Think big when it comes to making outdoor decorations

AKRON BEACON JOURNALDecember 26, 2013 

Whether you want to make like a pioneer or just save some money, fashioning outdoor decorations from natural materials is a great way to go.

Gather a variety of greens from trees, shrubs and even ground covers such as ivy and euonymus. Ideally your arrangement should have variety in color and texture. Make sure the greens have a strong enough structure to give them stability in an arrangement.

If you don’t have access to greenery, check a local tree lot. Often the trimmings from the bottoms of trees can be had for free.

Look for other elements that have beauty or winter interest. For example, incorporate wheat stalks and the colorful twigs of red twig dogwood in its decorations. The brilliant berries of winterberry holly make beautiful accents if you can find some the birds haven’t ravaged, or use less-showy rose hips.

Pine cones are classic accents, but newly gathered cones may still be tightly closed. You can encourage them to open up by drying them in an oven set to 200 degrees.

If you had enough foresight to dry the blooms from hydrangea bushes, you can incorporate those, too. Hydrangea blooms can be gathered when they still have color and either hung upside down or just laid on a shelf to dry in a cool place such as a garage or basement.

Avoid delicate elements that can’t hold up to outdoor conditions, especially if they’ll be displayed in an area that’s subject to a lot of punishing wind and rain.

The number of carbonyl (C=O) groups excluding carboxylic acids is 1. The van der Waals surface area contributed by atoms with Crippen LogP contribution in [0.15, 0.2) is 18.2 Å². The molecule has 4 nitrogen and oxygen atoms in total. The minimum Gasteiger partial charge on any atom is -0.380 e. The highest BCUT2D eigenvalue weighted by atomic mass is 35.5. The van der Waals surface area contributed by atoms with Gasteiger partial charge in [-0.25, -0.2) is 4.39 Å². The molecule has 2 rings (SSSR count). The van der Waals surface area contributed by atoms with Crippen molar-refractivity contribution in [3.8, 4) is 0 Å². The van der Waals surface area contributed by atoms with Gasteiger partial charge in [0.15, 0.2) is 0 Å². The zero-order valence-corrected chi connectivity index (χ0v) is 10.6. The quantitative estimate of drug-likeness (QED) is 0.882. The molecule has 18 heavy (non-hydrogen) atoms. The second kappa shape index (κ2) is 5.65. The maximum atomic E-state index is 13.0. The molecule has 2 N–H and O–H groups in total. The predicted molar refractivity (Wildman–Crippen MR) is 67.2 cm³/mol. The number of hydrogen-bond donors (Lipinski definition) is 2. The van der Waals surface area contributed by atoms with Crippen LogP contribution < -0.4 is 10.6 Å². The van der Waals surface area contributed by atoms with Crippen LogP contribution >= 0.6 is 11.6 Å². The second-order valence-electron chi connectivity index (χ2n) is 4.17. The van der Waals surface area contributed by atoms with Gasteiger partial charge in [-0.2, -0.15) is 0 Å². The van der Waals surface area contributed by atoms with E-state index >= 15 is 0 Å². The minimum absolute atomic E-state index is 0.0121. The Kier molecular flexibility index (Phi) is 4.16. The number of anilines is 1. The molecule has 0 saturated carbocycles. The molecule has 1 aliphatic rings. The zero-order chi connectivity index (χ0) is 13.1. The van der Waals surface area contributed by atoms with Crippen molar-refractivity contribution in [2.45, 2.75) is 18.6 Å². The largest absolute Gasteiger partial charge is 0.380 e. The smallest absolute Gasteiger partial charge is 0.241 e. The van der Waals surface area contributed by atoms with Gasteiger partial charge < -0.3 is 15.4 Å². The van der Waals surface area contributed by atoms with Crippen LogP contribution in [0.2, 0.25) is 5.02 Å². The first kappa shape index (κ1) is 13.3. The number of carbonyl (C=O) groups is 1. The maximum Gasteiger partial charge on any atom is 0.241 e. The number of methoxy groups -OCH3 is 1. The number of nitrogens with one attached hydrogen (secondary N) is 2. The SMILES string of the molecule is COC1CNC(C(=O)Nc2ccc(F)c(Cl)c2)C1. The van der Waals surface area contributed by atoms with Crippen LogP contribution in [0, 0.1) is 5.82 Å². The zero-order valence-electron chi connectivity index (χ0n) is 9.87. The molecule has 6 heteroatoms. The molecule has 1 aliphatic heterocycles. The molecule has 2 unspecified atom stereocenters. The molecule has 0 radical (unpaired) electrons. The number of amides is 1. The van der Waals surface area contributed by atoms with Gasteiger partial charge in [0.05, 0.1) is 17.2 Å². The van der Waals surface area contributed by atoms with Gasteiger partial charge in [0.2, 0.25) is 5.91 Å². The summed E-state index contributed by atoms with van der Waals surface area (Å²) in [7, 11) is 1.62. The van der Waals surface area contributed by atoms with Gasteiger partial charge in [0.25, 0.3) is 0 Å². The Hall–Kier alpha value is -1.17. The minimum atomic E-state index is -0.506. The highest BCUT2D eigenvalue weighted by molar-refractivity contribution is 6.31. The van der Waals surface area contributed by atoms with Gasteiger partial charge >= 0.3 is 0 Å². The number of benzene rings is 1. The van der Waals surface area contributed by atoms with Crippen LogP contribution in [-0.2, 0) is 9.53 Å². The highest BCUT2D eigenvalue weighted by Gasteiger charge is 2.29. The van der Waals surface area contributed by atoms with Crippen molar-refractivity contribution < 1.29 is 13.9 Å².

Spray greenery with an anti-desiccant such as Wilt Pruf or Wilt Stop to keep needles and other leaves from losing moisture, and spray dried materials with cheap hairspray to keep them from flaking and shattering.

Use floral foam as a base if you want an arrangement with a more sculpted look.

Bind greenery and other elements together with green florist wire. Wrapping the wire with florist tape first keeps the wire from cutting into delicate stems.

Use floral picks to extend items that need more length. The picks have wire on one end to attach to the flower or other element, and their green color blends in with the arrangement.

Give pine roping more presence by doubling it and adding embellishments, such as bunches of holly, boxwood or spruce. Zip ties are a great way to attach roping to fence rails, but she recommends covering those attachment points with embellishments such as bunches of pine cones or berries.

Attach decorations to the bottom of a double-hung window by wrapping two or three wires around the foam base, leaving tails about 12 inches long. Close the window onto the tails to hold the arrangement in place. If the arrangement is heavy, you can attach a couple of finish nails on the inside of the window and wrap the wire tails around them.

Don’t have an eye for design? Get inspiration from someone else’s work. Libraries, community centers and other organizations often offer classes, or just search online sites such as Pinterest for designs you like.

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